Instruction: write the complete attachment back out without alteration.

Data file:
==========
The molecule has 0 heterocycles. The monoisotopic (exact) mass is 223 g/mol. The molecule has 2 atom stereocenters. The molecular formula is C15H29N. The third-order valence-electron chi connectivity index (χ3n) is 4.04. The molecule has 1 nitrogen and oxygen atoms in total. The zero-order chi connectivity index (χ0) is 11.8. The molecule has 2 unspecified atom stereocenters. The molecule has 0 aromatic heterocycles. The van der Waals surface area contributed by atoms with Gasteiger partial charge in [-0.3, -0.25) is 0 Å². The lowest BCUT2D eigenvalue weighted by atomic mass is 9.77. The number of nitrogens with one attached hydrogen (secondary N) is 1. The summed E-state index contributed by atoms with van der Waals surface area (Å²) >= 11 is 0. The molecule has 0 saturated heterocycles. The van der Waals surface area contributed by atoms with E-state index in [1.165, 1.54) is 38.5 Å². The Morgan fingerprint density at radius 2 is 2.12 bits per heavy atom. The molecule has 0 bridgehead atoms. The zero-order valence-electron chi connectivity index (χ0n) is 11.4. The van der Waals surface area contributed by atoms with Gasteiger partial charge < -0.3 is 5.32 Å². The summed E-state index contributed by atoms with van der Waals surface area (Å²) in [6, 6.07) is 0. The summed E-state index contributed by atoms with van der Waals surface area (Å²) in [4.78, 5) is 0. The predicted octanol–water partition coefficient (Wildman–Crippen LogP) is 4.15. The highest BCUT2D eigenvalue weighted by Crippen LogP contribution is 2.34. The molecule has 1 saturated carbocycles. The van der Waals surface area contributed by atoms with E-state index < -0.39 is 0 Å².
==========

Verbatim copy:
The molecule has 0 heterocycles. The monoisotopic (exact) mass is 223 g/mol. The molecule has 2 atom stereocenters. The molecular formula is C15H29N. The third-order valence-electron chi connectivity index (χ3n) is 4.04. The molecule has 1 nitrogen and oxygen atoms in total. The zero-order chi connectivity index (χ0) is 11.8. The molecule has 2 unspecified atom stereocenters. The molecule has 0 aromatic heterocycles. The van der Waals surface area contributed by atoms with Gasteiger partial charge in [-0.3, -0.25) is 0 Å². The lowest BCUT2D eigenvalue weighted by atomic mass is 9.77. The number of nitrogens with one attached hydrogen (secondary N) is 1. The summed E-state index contributed by atoms with van der Waals surface area (Å²) >= 11 is 0. The molecule has 0 saturated heterocycles. The van der Waals surface area contributed by atoms with E-state index in [1.165, 1.54) is 38.5 Å². The Morgan fingerprint density at radius 2 is 2.12 bits per heavy atom. The molecule has 0 bridgehead atoms. The zero-order valence-electron chi connectivity index (χ0n) is 11.4. The van der Waals surface area contributed by atoms with Gasteiger partial charge < -0.3 is 5.32 Å². The summed E-state index contributed by atoms with van der Waals surface area (Å²) in [6, 6.07) is 0. The summed E-state index contributed by atoms with van der Waals surface area (Å²) in [4.78, 5) is 0. The predicted octanol–water partition coefficient (Wildman–Crippen LogP) is 4.15. The highest BCUT2D eigenvalue weighted by Crippen LogP contribution is 2.34. The molecule has 1 saturated carbocycles. The van der Waals surface area contributed by atoms with E-state index < -0.39 is 0 Å².